Petit Jury

A petit jury term runs a length of four months beginning in January, May, and September of each jury year. If you are selected to serve as a petit juror for Common Pleas Court, you will be summoned to appear approximately seven to ten days prior to the scheduled jury trial. Your summons will include specific instructions on date and time of appearance, expected duration of trial, instructions on requests to be excused, and telephone contact information to confirm if the trial will proceed. As a petit juror, you may be summoned to appear two to three times during your four month term.

Criminal or Civil Case

A petit juror selected to sit on a trial jury will hear a case of a criminal or civil nature. You will not know the type of trial or the specifics of that trial until you appear as a juror and start the trial process. The law for a criminal trial requires a trial jury of twelve jurors, with eight jurors being required for a trial jury on a civil trial. Most jury trials will seat one or two alternate jurors, in the event of unforeseen circumstances in which a seated juror is unable to attend the entire trial.

Criminal Case

A criminal case is filed in the name of the State of Ohio against an individual who has been charged with a crime, called the defendant. A crime is a violation of a law enacted by our legislature to protect our basic rights and freedoms. When seated as a juror on a criminal case, you will hear evidence from both parties; the prosecution (State of Ohio) and the defendant. A criminal trial requires all twelve jurors to unanimously find the defendant guilty or not guilty.

Civil Case

A civil case is usually between two or more persons, companies, or corporations who have a dispute concerning money or property. The party filing the suit is called the plaintiff. The party against whom the suit is being filed is called the defendant. When seated as a juror on a civil case, you will hear evidence from both parties. A civil trial requires at least three-fourths of the trial jurors to agree on the verdict.


Evidence is the testimony of the witnesses, the exhibits admitted during trial, facts agreed to by counsel, and facts the court requires you to accept as true. Evidence does not include the pleadings, statements of counsel, or testimony which has been stricken. You may not speculate as to why the court sustained an objection to any question or what the answer to such a question might have been. Nor may you speculate on the truth of any suggestion included in an unanswered question. A judge is not taking sides when ruling an objection to certain evidence, but merely applying the rules for the proper conduct of the trial.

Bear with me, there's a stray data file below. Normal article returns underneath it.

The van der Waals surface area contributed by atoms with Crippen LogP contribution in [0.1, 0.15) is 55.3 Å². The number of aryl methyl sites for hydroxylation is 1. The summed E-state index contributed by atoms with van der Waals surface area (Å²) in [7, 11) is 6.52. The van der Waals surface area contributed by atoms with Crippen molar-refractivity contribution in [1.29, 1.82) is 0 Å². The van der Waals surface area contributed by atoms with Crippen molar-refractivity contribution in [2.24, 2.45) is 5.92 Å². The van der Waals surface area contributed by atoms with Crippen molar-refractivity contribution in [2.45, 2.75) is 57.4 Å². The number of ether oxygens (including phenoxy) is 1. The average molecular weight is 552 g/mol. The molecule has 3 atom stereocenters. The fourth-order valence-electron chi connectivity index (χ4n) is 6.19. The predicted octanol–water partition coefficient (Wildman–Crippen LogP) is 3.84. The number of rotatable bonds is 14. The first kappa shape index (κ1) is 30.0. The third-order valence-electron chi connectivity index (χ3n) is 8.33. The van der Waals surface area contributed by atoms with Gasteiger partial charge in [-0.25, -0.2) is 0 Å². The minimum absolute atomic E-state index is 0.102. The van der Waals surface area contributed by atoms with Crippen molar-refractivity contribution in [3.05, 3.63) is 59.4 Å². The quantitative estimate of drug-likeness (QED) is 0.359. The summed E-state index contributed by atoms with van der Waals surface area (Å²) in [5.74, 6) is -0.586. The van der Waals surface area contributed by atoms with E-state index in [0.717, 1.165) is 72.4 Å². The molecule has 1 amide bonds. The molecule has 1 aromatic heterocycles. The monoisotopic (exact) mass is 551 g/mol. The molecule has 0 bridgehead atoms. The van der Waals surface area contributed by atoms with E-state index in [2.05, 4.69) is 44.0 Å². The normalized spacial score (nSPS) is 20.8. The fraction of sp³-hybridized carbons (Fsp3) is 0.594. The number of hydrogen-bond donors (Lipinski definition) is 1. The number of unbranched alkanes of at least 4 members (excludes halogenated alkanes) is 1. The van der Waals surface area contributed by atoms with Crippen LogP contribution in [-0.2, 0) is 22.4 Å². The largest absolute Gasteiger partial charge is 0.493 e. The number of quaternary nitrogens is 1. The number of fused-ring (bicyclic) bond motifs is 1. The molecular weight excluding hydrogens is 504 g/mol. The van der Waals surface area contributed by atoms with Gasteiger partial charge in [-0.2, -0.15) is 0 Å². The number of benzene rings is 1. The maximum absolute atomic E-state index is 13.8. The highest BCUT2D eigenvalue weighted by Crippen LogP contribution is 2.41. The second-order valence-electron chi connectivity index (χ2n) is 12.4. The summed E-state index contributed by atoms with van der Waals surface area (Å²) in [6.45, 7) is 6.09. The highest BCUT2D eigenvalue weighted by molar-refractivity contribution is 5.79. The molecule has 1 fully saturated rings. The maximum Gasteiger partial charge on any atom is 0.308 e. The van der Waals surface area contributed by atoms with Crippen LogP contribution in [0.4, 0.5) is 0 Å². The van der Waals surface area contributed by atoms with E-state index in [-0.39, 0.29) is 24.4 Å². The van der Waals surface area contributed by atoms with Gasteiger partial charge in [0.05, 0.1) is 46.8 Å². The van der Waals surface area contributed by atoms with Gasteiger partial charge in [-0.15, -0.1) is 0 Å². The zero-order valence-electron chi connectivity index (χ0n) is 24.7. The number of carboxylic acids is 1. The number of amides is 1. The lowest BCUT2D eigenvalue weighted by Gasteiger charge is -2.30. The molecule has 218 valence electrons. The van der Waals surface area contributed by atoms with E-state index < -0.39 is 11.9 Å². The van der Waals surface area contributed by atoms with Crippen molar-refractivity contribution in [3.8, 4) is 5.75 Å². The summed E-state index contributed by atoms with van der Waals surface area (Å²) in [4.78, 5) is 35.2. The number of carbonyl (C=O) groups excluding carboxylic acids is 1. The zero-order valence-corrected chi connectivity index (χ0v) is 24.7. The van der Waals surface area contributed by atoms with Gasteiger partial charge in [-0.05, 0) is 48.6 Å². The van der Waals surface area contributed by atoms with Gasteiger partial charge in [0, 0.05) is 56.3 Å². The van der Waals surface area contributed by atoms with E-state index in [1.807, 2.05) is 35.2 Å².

There may be times when the jury is excused from the courtroom or when counsel and the judge will retire to chambers. Under the law, various matters must be heard out of the presence of the jury. When a trial is necessarily interrupted for such reasons, you should not feel as though your time is being wasted. In many instances time is saved by such conferences.

Credibility of the Witnesses

One of your duties as the “judge of the facts” is to determine the credibility of the witnesses. You may consider the appearance of the witnesses upon the stand; the manner of testifying; the reasonableness of the testimony; the opportunity each witness had to see, hear and know the issues concerning the testimony; accuracy of memory; frankness or lack thereof; intelligence, interest and bias, if any; together with all the circumstances surrounding the testimony. You are not required to believe the testimony of any witness simply because he or she was under oath. It is your right to determine what testimony is worthy of belief and what is not, therefore you will apply the tests of truthfulness which you are accustomed to apply in your daily lives.

Fair & Impartial

As a juror, you are expected to bring all the experience, common sense, and common knowledge you possess, but you are not to rely upon any private sources of information. This rule is only fair to the parties. You must remain fair, impartial and attentive throughout the trial. You may not discuss the case during the trial among other jurors or with anyone else. You will receive the opening statements, the evidence, the arguments and the law, in that order.

It would be unfair of you to form or express an opinion before you receive everything necessary. As a juror, if counsel, parties, or witnesses to the case approach you to discuss the case you should report the incident to the court or the bailiff immediately. You may not, individually, investigate or attempt to obtain additional information on the case outside the courtroom. You may not read, view or listen to any report in the newspaper, on the radio, or television on the subject of the trial. You may only consider and decide the case upon the evidence received at the trial. 

If you should acquire any information from an outside source regarding the trial, you must disregard that information when coming to your conclusion about the case. When your period of service is completed, you will be released from these instructions. The work of a juror is of the utmost responsibility and in the discharge of this responsibility you must be diligent in effort and conscientious in thought, otherwise a grave injustice may come about. 

Apply the Law

Jurors must decide the facts and apply the law impartially, without sympathy or favor to rich and poor, to corporations and to individuals, to men and to women, and to all litigants without regard to race, color or creed.